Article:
23rd Annual Business Law Event Honors Ambyr O’Donnell, Students
Dean Jennifer Johnson presented the Distinguished Business Law Graduate award to alum Ambyr O’Donnell ’01 at the 23rd annual Business Law Spring Luncheon on April 12. The event also celebrated the accomplishments of the law school’s students and thanked members of the community who lend time, resources, and talents to the Business Law Program.
O’Donnell has dedicated her legal career to advising technology companies. She is a leader in the professional community, and among other things served as a chair of the Business Law Section of the Oregon State Bar and is a member of the Law School’s Board of Visitors. In 2013, the Association of Corporate Counsel named O’Donnell as one of its “Top 10 30-Somethings.”
She joined Tripwire – a cybersecurity software company with headquarters in Portland – as its first in-house lawyer in 2010. O’Donnell now serves as the first general counsel of the Industrial Platform of Tripwire’s parent company, Belden Inc.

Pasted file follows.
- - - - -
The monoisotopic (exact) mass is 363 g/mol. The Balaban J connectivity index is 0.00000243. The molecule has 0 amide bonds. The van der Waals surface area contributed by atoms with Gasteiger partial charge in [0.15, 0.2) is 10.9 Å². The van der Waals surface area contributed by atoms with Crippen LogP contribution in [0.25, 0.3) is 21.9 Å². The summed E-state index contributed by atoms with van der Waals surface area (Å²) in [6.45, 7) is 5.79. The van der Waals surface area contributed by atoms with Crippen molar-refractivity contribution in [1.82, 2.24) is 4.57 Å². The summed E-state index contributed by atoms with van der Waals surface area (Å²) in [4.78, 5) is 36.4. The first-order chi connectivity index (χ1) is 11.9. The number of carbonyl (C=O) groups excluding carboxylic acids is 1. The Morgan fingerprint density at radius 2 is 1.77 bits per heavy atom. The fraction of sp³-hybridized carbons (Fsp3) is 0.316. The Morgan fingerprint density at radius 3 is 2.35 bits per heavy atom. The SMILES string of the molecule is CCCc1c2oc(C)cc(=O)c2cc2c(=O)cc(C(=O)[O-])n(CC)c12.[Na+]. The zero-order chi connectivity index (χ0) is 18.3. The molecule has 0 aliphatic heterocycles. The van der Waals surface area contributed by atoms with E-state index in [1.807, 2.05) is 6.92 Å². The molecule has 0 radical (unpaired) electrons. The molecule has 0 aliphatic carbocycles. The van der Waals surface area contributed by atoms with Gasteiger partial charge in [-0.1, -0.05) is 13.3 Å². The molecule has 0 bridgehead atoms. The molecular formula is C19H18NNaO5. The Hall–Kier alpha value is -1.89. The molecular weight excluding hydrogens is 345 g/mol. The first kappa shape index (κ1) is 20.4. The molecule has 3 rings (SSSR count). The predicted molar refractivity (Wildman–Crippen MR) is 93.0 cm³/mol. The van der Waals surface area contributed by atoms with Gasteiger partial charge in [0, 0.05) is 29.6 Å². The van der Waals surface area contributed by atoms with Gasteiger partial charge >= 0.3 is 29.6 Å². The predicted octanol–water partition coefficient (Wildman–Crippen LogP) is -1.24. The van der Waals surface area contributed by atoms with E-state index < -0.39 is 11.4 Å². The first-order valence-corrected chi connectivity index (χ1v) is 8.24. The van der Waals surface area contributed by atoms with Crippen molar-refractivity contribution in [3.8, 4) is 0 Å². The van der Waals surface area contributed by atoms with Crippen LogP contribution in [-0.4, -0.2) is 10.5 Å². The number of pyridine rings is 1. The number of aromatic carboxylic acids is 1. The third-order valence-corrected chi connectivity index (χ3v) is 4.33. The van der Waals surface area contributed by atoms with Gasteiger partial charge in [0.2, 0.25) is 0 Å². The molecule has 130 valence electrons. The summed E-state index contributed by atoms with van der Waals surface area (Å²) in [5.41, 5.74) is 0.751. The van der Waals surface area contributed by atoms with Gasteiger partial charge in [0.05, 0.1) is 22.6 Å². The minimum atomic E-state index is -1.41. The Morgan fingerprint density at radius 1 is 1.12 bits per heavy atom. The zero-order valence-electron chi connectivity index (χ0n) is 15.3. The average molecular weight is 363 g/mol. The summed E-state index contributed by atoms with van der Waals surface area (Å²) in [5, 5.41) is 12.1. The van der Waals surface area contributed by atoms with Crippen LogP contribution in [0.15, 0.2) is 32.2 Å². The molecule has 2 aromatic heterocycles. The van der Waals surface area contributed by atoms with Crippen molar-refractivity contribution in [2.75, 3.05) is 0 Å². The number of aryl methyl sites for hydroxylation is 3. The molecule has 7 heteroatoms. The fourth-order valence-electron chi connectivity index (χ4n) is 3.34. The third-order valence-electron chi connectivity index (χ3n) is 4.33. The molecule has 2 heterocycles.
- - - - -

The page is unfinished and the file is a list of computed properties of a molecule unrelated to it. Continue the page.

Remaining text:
Her acceptance speech emphasized the importance of empowering women in technology, and about the need for those hiring in the field to take a chance on women and diverse candidates.
Lewis & Clark Law professor Lydia Loren recognized student efforts at the luncheon and commended their contributions to the business law program. Loren highlighted the accomplishments of the business law scholarship recipients, leaders of student groups and the managing boards of the Lewis & Clark Law Review. Originally founded as the “Journal of Small and Emerging Business Law,” the general-purpose law review is now ranked No. 40 in the nation among general interest law reviews.
Also noted for recognition was the Small Business Legal Clinic (SBLC) and Low-Income Taxpayer Clinic (LITC) in downtown Portland. The SBLC provides a broad range of legal services to emerging businesses and has recently expanded to provide advice on patent matters. The LITC represents clients of lesser means in controversies with the Internal Revenue Service. The two clinics serve more than 350 clients a year.